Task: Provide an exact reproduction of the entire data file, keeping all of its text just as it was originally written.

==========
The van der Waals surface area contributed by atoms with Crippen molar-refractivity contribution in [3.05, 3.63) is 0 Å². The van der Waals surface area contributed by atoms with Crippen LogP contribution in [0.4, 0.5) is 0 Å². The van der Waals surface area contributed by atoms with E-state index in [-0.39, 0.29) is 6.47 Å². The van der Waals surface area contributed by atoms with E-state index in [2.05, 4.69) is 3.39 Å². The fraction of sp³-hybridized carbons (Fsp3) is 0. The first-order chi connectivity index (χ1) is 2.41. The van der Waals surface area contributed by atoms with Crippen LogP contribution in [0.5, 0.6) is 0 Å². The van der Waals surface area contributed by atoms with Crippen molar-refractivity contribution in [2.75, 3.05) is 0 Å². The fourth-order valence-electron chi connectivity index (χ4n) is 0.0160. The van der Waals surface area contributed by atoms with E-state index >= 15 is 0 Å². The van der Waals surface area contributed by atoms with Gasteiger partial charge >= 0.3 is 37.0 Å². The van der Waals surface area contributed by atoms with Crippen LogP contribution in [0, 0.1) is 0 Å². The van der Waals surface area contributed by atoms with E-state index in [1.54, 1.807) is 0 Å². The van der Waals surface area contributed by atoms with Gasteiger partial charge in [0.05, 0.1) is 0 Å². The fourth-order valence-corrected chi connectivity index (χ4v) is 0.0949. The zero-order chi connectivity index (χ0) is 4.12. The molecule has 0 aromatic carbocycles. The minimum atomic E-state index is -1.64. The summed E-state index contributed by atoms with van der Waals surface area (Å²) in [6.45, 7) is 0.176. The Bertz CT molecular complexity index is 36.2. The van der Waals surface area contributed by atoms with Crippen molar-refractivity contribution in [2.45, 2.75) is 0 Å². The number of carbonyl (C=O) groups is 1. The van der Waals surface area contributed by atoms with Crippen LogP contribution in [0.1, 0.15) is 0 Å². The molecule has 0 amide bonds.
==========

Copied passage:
The van der Waals surface area contributed by atoms with Crippen molar-refractivity contribution in [3.05, 3.63) is 0 Å². The van der Waals surface area contributed by atoms with Crippen LogP contribution in [0.4, 0.5) is 0 Å². The van der Waals surface area contributed by atoms with E-state index in [-0.39, 0.29) is 6.47 Å². The van der Waals surface area contributed by atoms with E-state index in [2.05, 4.69) is 3.39 Å². The fraction of sp³-hybridized carbons (Fsp3) is 0. The first-order chi connectivity index (χ1) is 2.41. The van der Waals surface area contributed by atoms with Crippen LogP contribution in [0.5, 0.6) is 0 Å². The van der Waals surface area contributed by atoms with Crippen molar-refractivity contribution in [2.75, 3.05) is 0 Å². The fourth-order valence-electron chi connectivity index (χ4n) is 0.0160. The van der Waals surface area contributed by atoms with E-state index >= 15 is 0 Å². The van der Waals surface area contributed by atoms with Gasteiger partial charge >= 0.3 is 37.0 Å². The van der Waals surface area contributed by atoms with Crippen LogP contribution in [0, 0.1) is 0 Å². The van der Waals surface area contributed by atoms with E-state index in [1.54, 1.807) is 0 Å². The van der Waals surface area contributed by atoms with Gasteiger partial charge in [0.05, 0.1) is 0 Å². The fourth-order valence-corrected chi connectivity index (χ4v) is 0.0949. The zero-order chi connectivity index (χ0) is 4.12. The molecule has 0 aromatic carbocycles. The minimum atomic E-state index is -1.64. The summed E-state index contributed by atoms with van der Waals surface area (Å²) in [6.45, 7) is 0.176. The Bertz CT molecular complexity index is 36.2. The van der Waals surface area contributed by atoms with Crippen molar-refractivity contribution in [2.45, 2.75) is 0 Å². The number of carbonyl (C=O) groups is 1. The van der Waals surface area contributed by atoms with Crippen LogP contribution in [0.1, 0.15) is 0 Å². The molecule has 0 amide bonds.